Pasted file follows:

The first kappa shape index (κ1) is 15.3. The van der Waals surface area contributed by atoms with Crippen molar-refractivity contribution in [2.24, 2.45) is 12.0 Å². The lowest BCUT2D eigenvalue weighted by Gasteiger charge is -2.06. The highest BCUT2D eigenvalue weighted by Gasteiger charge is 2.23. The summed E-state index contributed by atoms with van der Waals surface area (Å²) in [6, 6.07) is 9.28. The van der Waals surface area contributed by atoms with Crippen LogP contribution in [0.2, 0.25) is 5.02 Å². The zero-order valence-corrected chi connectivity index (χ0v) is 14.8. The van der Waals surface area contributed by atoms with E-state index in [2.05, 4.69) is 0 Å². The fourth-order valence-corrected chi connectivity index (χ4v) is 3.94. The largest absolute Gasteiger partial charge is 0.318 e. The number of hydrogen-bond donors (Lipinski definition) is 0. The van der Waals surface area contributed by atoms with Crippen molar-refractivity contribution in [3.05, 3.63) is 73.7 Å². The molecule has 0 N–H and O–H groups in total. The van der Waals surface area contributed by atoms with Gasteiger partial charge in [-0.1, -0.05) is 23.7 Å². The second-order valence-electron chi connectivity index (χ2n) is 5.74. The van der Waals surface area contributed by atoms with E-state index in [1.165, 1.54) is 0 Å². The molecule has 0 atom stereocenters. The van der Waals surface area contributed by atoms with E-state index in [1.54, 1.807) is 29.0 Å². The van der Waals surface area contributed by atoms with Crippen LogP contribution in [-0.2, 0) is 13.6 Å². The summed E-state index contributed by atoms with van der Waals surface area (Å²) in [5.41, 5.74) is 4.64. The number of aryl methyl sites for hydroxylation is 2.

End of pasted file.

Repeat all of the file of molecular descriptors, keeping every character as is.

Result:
The first kappa shape index (κ1) is 15.3. The van der Waals surface area contributed by atoms with Crippen molar-refractivity contribution in [2.24, 2.45) is 12.0 Å². The lowest BCUT2D eigenvalue weighted by Gasteiger charge is -2.06. The highest BCUT2D eigenvalue weighted by Gasteiger charge is 2.23. The summed E-state index contributed by atoms with van der Waals surface area (Å²) in [6, 6.07) is 9.28. The van der Waals surface area contributed by atoms with Crippen LogP contribution in [0.2, 0.25) is 5.02 Å². The zero-order valence-corrected chi connectivity index (χ0v) is 14.8. The van der Waals surface area contributed by atoms with E-state index in [2.05, 4.69) is 0 Å². The fourth-order valence-corrected chi connectivity index (χ4v) is 3.94. The largest absolute Gasteiger partial charge is 0.318 e. The number of hydrogen-bond donors (Lipinski definition) is 0. The van der Waals surface area contributed by atoms with Crippen molar-refractivity contribution in [3.05, 3.63) is 73.7 Å². The molecule has 0 N–H and O–H groups in total. The van der Waals surface area contributed by atoms with Gasteiger partial charge in [-0.1, -0.05) is 23.7 Å². The second-order valence-electron chi connectivity index (χ2n) is 5.74. The van der Waals surface area contributed by atoms with E-state index in [1.165, 1.54) is 0 Å². The molecule has 0 atom stereocenters. The van der Waals surface area contributed by atoms with E-state index in [1.54, 1.807) is 29.0 Å². The van der Waals surface area contributed by atoms with Crippen LogP contribution in [-0.2, 0) is 13.6 Å². The summed E-state index contributed by atoms with van der Waals surface area (Å²) in [5.41, 5.74) is 4.64. The number of aryl methyl sites for hydroxylation is 2.